I'm a diehard thrifter and garage sale addict! I love the thrill of the hunt! And I love making CASH from trash so I also resell on eBay and Etsy. I share my successes to inspire you ... and my failures so you learn from my mistakes. Please join me on this wild and crazy ride of making cash from trash!

Friday, December 31, 2010

Thrifty Treasures … Last One for 2010

A couple days before Christmas I had to pick up DS#2 from work; but as it turned out, he gave me the wrong time and I ended up with a couple of spare hours before he got off work.  What better way to hang-around than to hit the GW thrift store!  This particular GW is in another county and about an hour’s drive away from me so I’ve only been to it a couple of times over the past few years.

Oh, boy, did they have some great stuff!  They had shelves full of holiday items and were bringing more out while I was there.  My favorite find is the MERRY CHRISTMAS sign.  Originally from Marshall’s, it had it’s original price tag of $24.99 … I paid $6.99 for it and I love it!  I also found the FAMILY  sign for $2.99 and a fantastic grapevine garland for only $3.99.  Not pictured are a 3-piece set of Cinderella Pyrex bowls, a small box of wood block ornaments, and a small Mexican vase.   Not only did I get a senior discount, but also a coupon for 25% off one item on my next visit.

Y’all know what’s next … yes, I went back the following day.  I kept thinking of all the wonderful stuff I put back … and the urge to go back was just too strong!  After dropping off DS#2 at work, I was at the GW right as it opened.  I bought some ornaments for $1.00 each; a baggie of 6 packs of unpainted wooden ornaments for $1.99; a snowman for my tree for $1.00; a candle gift set for $1.99; and some patriotic decorations for $0.99 each that I will use in a wreath for DD (post to follow).

I also bought the white vase with the two birds … there are no markings so I don’t think it’s vintage or of any real value, but I love the design.  My favorite finds on my second day are the vintage figurine of singing nuns from Japan and a set of 3 gold metal wire angels … yup, used my coupon for the angels.  Sorry there are no pictures of these as I packed them away as soon as I got home. 

I’m thrilled with my new thrifty treasures and think it’s a great way to end 2010!  What wonderful treasures have you found? 

And, for the last time in 2010, I am linking up to the following.  Be sure to check them out for more great thrifty treasures!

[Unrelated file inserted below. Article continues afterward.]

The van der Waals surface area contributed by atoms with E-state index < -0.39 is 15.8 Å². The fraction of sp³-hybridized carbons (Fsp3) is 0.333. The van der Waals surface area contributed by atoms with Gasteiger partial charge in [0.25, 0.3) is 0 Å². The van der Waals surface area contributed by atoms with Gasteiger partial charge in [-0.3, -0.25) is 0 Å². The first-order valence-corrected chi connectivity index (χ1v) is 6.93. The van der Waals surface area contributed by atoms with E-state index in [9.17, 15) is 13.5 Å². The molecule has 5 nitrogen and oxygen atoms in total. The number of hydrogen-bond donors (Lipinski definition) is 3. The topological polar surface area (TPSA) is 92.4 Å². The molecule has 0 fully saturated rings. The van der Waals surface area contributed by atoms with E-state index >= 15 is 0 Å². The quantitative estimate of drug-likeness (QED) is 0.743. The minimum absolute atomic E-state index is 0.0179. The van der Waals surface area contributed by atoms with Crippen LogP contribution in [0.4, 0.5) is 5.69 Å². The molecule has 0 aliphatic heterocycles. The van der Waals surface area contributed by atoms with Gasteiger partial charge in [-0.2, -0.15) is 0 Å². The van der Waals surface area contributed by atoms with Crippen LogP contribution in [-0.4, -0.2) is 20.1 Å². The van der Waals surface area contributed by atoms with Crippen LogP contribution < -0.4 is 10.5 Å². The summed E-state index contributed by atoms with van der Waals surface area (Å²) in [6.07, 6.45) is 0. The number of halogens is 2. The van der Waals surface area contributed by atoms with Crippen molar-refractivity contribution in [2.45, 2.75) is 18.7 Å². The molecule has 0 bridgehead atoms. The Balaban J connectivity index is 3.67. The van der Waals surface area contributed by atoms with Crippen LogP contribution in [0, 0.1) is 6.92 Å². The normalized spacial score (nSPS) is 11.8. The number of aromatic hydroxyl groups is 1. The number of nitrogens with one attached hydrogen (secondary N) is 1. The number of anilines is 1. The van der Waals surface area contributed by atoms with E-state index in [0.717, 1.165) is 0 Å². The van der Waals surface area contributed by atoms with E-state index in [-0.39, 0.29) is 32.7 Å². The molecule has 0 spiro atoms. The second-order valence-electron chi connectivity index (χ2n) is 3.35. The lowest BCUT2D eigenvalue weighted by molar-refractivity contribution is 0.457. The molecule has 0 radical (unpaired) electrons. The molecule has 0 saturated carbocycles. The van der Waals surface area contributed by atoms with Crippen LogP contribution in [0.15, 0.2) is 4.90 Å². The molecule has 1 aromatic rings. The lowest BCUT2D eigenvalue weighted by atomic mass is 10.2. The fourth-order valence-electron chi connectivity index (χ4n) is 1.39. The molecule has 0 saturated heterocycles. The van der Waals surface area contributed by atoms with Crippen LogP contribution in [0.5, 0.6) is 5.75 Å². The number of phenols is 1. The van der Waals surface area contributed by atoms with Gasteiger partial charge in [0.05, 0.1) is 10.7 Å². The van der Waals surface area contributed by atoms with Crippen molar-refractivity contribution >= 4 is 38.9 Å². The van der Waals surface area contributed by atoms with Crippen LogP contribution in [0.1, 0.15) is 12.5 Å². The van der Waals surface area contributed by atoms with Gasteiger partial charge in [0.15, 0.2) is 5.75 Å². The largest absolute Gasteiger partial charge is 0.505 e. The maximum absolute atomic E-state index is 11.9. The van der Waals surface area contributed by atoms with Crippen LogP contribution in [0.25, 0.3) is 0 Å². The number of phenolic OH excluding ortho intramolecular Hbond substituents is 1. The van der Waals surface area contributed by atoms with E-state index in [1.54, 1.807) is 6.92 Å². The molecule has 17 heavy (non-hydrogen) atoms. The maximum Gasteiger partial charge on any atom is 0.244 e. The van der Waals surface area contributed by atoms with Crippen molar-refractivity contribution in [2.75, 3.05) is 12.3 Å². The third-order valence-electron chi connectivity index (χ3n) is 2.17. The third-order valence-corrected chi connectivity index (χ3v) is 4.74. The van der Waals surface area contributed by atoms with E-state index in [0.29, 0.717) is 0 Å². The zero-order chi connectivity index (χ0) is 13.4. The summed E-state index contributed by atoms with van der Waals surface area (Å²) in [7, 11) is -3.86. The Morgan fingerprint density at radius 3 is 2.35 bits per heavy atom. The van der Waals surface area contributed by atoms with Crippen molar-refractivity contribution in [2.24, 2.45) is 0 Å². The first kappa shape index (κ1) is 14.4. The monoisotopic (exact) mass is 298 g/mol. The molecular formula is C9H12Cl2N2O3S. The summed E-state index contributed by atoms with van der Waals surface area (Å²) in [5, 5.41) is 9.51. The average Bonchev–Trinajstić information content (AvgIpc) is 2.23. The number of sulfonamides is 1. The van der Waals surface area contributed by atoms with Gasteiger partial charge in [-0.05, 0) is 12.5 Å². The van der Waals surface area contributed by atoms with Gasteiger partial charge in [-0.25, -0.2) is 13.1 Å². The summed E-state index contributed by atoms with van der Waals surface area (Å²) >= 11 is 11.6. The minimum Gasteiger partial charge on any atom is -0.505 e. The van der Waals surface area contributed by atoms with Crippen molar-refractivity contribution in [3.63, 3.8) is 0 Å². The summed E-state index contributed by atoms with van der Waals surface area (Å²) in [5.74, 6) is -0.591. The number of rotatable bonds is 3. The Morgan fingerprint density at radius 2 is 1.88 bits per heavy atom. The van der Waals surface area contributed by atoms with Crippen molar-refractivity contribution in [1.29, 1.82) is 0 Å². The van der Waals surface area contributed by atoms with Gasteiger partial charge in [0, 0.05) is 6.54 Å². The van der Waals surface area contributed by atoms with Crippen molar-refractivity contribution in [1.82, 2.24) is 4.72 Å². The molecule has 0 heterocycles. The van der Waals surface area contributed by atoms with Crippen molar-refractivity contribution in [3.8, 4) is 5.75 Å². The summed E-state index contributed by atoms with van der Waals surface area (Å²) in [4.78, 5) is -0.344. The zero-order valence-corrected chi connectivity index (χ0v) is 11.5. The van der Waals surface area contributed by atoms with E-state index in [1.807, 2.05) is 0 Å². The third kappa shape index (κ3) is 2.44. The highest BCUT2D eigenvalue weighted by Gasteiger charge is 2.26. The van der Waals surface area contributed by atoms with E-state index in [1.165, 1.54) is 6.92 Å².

Thrifty Thursday @ Bloggervitaville

Junkin’ Finds Friday @ A La Carte

Thursday, December 16, 2010

Thrifty Christmas Treasures

I don’t have a whole lot to share, as I haven’t been out thrifting or saling this week.  However, I would like to share a few thrifty Christmas items I’ve purchased over the past few months.

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I purchased the four Hallmark ornaments pictured above at the GW several months ago.  These are all brand new and are perfect for my Gkids.  I think they were each $1.99.

These two owl ornaments are vintage and were $1.99 each – perfect for my owl collection! 

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And these two were bought at garage sales for about $1.00 each.  I have a small collection of mini sewing ornaments, and these are perfect.  Thrift stores and garage sales are excellent sources for buying Hallmark ornaments!  I snatch them up when I see them ...

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How many of us have been fixtures at the Dollar Tree lately?  Count me as one!  I made several trips over the past few weeks.  During one trip, I was already at the cashier when I overheard her telling another customer that they’d just found a big box of cards and had just brought them out.  They were all Disney and selling for $0.50 a box!  I think each box contains 10 cards so I grabbed one of each design … $3.00 total.  Score!

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And last but not least … I’ve been admiring the mirror trees that some folks have used for their holiday décor … they are so pretty and elegant!  Well, most of my holiday decorations fit well with the traditional red & green colors; and as much as I love the elegant look of the white and silver, there is no way I can afford to change my décor – although I think I read one blogger bought her mirror trees at the $ Tree.  Good score! 

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Anyway, last week I saw these mini mirror trees at Michael’s on clearance for $1.99 each.  They are actually photo holders and I grabbed the last three.  They’re only about 3 inches high, but I love them! 


Once again, am linking up to the following.  Hope you take a few minutes to visit … more great stuff to see!

Thrifty Thursday @ Bloggervitaville

Junkin’ Finds Friday @ A La Carte

Saturday, December 11, 2010

The Best Things I’ve Sold on eBay ~ #14 LAUREL BURCH Women of Colour Mug Cup 1993

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Starting Bid: $1.99 Winning Bid: $11.49
Paid: $0.99 From: Goodwill
Ended: 07/21/08 Winner:  CA

I am still intrigued that a used item such as the lowly mug ~ an “everyday” item ~ can sell for a decent amount.  I used to pass up mugs until I saw how much they were selling online (not just eBay).  The best example is the Windows 95 mug I wrote about here.  Now I’m always on the look out for unique and interesting mugs.